Two years ago, there was another incident at Eliot Middle School where a young African American girl was being bullied. The girls were calling her black, telling her she was ugly, and how they wanted to beat her up. She had informed school officials, and nothing happened until she decided to take matters into her own hands and fight back. When she fought back she was reprimanded and expelled from PUSD.

So, what’s the point in me saying all of this? Bullying is prevalent in our schools. AND my question is when will it stop? Does it have to be your child for us to wake up and realize we have a problem? Does It have to show up on your door step? Does it have to be your child who is being bullied before we take action? What can we do as a community to stop this from happening?

An 11-year-old African American girl in the 6th grade here in one of our local Middle Schools is a victim of being bullied. A group of girls started to bully her by saying mean things to her again calling her ugly and fat, they started sending her horrific text messages that left her terrified. Not only were they calling her names they were trying to convince her to kill herself. The 11-year-old victim reported the incident to her Academic Counselor who didn’t know what to do directing the young girl to go inform the School Librarian who then took the victims phone and deleted all her text messages and voicemails prior to informing her Mother or the Principle and then the audacity of the Librarian to tell the victim “You shouldn’t keep stuff like this in your phone.” This young girl went home feeling depressed and scared, rightfully so; she didn’t want to return to school. Her self-esteem is destroyed, and she is having a tough time dealing and adjusting to the things that have taken place and how could we blame her? The people she depended on to protect her let her down, them blamed her.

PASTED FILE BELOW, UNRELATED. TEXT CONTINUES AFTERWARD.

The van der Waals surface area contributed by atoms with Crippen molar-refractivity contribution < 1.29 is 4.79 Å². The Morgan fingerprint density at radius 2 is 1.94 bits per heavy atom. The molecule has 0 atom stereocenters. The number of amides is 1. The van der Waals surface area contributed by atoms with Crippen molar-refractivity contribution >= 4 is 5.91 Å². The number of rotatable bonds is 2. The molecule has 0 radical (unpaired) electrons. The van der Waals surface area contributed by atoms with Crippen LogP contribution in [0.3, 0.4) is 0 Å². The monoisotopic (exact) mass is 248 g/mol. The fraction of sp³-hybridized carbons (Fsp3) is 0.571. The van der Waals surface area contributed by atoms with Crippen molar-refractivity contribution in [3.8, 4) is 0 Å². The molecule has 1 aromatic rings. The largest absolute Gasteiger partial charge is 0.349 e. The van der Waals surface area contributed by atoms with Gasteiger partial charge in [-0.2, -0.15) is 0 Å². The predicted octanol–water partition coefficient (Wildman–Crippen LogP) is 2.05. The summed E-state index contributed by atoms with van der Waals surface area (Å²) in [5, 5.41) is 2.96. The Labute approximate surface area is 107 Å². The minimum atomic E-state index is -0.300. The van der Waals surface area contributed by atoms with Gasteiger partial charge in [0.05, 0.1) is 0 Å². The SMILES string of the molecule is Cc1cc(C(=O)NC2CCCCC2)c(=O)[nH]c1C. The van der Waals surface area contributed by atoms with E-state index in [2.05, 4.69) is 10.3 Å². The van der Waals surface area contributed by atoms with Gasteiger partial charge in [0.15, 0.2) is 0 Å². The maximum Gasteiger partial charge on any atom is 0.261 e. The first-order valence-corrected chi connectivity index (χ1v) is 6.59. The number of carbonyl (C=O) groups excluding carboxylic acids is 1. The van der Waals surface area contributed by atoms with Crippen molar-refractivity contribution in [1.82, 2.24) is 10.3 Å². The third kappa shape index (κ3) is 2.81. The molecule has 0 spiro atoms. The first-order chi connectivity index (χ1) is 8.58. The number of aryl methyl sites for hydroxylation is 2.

As soon as Brenda heard about this situation with this 11-year-old girl, she sprang into action. She was saddened by the events that this young girl has had to endure and asked what could she possibly do. A surprise Pamper Day was in order. On Friday, December 29, 2017 we will be pampering this young girl from head to toe and we will treat her like the Princess she is. Throughout the day she will be reminded of her true beauty inside and out. There will be non-stop encouragement, positive affirmations, self-esteem building activities and sisterhood bonding. The goal is for her to be able to walk away from this Pamper Day knowing that she is Beautiful, Worthy, Talented, Amazing, Smart, and Simply the Best at being herself and no one has the POWER or the right to tell her otherwise.

There are so many children being bullied and they never tell anyone, not even their parents know what they are really going through and they suffer in silence.  One too many children have already committed suicide it is nothing short of a blessing that this young girl reported everything to her family and didn’t fall victim to suicide. The verdict is still out though, the School District has done the bare minimum thus far by changing the child’s classes, but she is still scared and doesn’t want to go to school. Her Mother must now figure out what her options are to keep her child protected and safe. No child should have to experience being bullied.

We are petitioning the community to help us shower this precious child with the best Pamper Day Ever! If you would like to contribute to her special day Friday, December 29, 2017 please send me an email at teanna@pasadenablackpages.com by Wednesday, December 27, 2017 and I will provide you with details on how you can play a part. (Due to the nature of events and circumstances the victim’s identity and school is being withheld to protect her privacy.)

If you know a child or if your child is being bullied at school, it is time to educate yourself on what to do. Check out http://www.stompoutbullying.org/ for pertinent information and resources.​

community

Bullying in p.u.s.d. schools

Posted December 7, 2017
By Teanna Ross

“It’s ok to dislike someone, or even dislike someone for no reason, BUT it’s not okay to disrespect, degrade and humiliate that person.”